Throughout the actual fall of 2010 we collected more blurbs. First, I got one from William Landay, author of an award-winning book, The Strangler, about mafia corruption in Boston in the 1960's during the time the Boston Strangler was active. I was really pleased to get one from an accomplished thriller novelist. Then my agent told me she'd gotten one from multiple New York Times bestseller Nelson DeMille. I was beyond thrilled. I felt that Zero Day was a decent book, but didn't really know how it would be received, especially by non-technical readers. Having these major novelists willing to associate their names with Zero Day was incredibly rewarding. I immediately sent him a thank you email and he replied that he'd really enjoyed the book. At that point I had both major technical and literary endorsements, which was more than I’d hoped for when I set out to write the book.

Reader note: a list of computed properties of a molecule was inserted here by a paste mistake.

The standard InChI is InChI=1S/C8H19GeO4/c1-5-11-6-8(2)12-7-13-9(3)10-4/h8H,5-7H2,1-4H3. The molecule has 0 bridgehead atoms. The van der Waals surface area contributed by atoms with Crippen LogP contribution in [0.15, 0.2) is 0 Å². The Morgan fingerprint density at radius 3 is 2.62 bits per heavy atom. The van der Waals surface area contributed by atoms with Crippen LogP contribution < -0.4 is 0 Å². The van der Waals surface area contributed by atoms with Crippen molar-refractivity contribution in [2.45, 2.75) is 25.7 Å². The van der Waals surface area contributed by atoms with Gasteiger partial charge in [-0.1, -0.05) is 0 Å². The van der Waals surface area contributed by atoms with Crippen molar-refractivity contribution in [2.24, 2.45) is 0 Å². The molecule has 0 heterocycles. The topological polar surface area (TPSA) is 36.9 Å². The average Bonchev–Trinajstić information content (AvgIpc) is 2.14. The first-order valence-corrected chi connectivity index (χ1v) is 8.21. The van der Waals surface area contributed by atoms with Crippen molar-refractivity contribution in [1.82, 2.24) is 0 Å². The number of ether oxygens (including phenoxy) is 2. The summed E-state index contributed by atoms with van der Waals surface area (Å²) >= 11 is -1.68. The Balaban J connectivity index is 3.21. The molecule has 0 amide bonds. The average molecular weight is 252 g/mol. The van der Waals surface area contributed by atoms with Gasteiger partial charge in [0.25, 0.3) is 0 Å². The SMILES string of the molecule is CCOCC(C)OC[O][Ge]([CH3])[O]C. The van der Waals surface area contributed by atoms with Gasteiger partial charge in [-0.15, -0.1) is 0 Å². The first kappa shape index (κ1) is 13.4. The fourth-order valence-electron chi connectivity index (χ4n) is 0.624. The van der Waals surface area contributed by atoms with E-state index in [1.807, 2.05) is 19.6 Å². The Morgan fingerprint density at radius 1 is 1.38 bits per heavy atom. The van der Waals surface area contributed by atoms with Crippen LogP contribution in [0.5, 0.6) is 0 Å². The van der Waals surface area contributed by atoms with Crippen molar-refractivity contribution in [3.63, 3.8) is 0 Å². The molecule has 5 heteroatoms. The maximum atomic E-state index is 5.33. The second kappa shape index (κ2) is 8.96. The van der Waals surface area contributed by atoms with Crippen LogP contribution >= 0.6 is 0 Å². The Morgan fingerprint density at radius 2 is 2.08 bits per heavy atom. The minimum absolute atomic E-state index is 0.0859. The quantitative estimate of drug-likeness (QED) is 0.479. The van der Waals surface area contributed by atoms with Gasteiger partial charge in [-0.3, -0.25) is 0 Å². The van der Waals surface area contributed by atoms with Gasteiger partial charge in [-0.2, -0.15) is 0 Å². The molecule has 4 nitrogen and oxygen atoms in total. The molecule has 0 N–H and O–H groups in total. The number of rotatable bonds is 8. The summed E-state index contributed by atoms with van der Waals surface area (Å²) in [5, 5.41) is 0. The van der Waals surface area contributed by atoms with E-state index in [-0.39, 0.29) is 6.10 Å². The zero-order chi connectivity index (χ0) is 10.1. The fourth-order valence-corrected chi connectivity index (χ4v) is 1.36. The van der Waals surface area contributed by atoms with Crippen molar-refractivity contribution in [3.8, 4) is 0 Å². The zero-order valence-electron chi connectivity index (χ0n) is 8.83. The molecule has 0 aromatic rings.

Also in the fall, I researched PR agencies to help me promote the book. After interviewing a few I settled on Phenix and Phenix. They specialize in books and have represented some of my favorite authors, including Ben Bova, who will be familiar to you if you’re a science fiction fan. I read a lot of his books growing up and his novella The Dueling Machine made an impression on me that lasts to this day.
That brings us to now, about six years since I set out and within one month of the book's publication. The ride has been much, much longer than I expected, but I’m glad I listened to Ann and stuck with it. The feedback I’ve gotten from pre-publication reviews has exceeded my expectations and I’m hopeful that you also find Zero Day to be an exciting cyber-thriller!